Ethiopian MoH muscles in on the swine flu – A/H1NI

Reading time 2 min.

Petrified with the spreading Swine Influenza (A/H1N1), Ethiopian Ministry of Health (MoH) and the Addis Ababa Bole International Airport Enterprise have moved to install a remote sensor to detect flu symptoms from passengers on incoming flights.

Late last week authorities comprised from the two institutions identified a special isolation room at the airport where passengers with symptoms of the flu would stay upon landing in Addis Abeba.

The isolation room would help keep the suspected victims separate while they receive treatment from the medical professionals, a measure taken by the government to make sure the recent outbreak of influenza does not enter the country, according to Ahmed Emano, head of Public Relations Directorate at the MoH.

If symptoms are discovered, the person concerned would be taken to one of the few specialized hospitals in Addis Ababa, St. Paulos, for possible treatment.

Prescribed medicines for such influenza types are Oseltamivir Phosphate and Zanamivir, however, the country doesn’t have any of the two, according to Tsehaynesh Melese (MD) director general of Ethiopian Health and Nutrition Research Institute (EHNRI). On the other hand, she believes the medicines will be imported very soon in view of the gravity of the situation.

The ministry has also prepared a form to be completed by passengers, which includes basic personal information, where they come from, date and time of their departure, health condition in the preceding 10 days and if any of the symptoms of the flu have been seen.

There has not been any reported cases of the swine flu in the country yet.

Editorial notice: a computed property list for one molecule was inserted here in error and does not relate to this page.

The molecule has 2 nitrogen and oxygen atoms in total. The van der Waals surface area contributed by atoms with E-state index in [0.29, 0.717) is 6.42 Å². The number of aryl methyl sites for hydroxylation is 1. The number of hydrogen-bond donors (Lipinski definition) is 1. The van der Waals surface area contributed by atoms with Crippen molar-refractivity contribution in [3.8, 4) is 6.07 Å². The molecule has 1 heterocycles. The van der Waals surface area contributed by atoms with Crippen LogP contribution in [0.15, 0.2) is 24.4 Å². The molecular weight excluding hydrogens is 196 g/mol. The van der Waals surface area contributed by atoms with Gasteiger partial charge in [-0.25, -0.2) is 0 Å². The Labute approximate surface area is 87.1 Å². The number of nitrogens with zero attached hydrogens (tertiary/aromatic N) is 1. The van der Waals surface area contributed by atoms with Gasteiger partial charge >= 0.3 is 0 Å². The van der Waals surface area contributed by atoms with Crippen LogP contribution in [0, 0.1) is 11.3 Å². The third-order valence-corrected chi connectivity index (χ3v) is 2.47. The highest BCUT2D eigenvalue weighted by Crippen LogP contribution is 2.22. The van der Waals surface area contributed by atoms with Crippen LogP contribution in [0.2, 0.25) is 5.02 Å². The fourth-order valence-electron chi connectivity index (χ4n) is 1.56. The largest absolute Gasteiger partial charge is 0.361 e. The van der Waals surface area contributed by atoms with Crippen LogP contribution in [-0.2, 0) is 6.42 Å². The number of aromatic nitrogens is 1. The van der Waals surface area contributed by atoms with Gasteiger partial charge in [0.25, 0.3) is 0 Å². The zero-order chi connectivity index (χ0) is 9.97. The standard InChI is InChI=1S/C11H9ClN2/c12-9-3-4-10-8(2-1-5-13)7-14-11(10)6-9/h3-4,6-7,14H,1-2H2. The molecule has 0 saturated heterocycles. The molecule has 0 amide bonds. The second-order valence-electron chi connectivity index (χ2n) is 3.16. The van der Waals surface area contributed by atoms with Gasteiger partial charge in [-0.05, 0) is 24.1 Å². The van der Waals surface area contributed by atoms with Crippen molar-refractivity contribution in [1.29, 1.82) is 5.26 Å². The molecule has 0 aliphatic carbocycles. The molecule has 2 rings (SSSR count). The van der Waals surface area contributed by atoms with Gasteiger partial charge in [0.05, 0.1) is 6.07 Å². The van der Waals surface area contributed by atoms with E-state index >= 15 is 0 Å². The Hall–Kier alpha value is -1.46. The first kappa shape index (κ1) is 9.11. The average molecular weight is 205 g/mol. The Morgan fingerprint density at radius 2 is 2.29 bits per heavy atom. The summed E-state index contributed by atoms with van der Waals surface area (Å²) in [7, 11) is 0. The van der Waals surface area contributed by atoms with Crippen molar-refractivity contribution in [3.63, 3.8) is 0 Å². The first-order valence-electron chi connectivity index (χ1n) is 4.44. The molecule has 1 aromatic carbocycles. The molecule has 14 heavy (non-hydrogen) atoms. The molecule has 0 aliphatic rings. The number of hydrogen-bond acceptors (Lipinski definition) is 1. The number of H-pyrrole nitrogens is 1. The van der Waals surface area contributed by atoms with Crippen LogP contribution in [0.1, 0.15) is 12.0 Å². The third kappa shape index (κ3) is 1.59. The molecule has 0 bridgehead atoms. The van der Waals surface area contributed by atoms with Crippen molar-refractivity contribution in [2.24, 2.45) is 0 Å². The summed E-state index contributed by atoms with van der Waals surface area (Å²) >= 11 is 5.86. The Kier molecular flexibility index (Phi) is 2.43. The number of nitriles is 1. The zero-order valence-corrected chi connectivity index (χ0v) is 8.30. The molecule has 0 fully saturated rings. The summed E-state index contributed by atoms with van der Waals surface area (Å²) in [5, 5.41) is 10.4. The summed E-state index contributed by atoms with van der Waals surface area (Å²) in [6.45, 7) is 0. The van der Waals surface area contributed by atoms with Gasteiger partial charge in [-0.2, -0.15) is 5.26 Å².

Swine Influenza or Swine Flu, a contagious respiratory disease that was earlier believed to primarily affect pigs, has now reached a level where it is spread from person to person. The symptoms of the Swine Flu (A/H1N1include fever, runny nose, sore throat, nausea. Vomiting and diarrhoea occur in rare cases.

To help stop the spread of disease, the United States based Centers for Disease Control and Prevention have advised people to;

*Cover your nose and mouth with a tissue when you cough or sneeze. Throw the tissue in the trash after you use it.

* Wash your hands often with soap and water, especially after you cough or sneeze.

* Avoid touching your eyes, nose or mouth. Germs spread this way.

* Try to avoid close contact with sick people.

* Stay home if you are sick for 7 days after your symptoms begin or until you have been symptom-free for 24 hours, whichever is longer. This is to keep from infecting others and spreading the virus further.

Health file  The lack of education and political will, poverty, out-moded traditional beliefs, to mention but a few, have been widely blamed for causing severe and sometimes unwarranted health catastrophies of genocidal proportions on the African continent. Child killer diseases, malaria, tuberculosis, water borne diseases, HIV/AIDS, among other preventable ailments have killed millions in their wake. As rightly said by the former UN Secretary General, Kofi Annan, on May 13, 2000 "More people (...) died of Aids in the past year (1999-2000, ndlr) in Africa than in all the wars on the continent".
Support Follow Afrik-News on Google News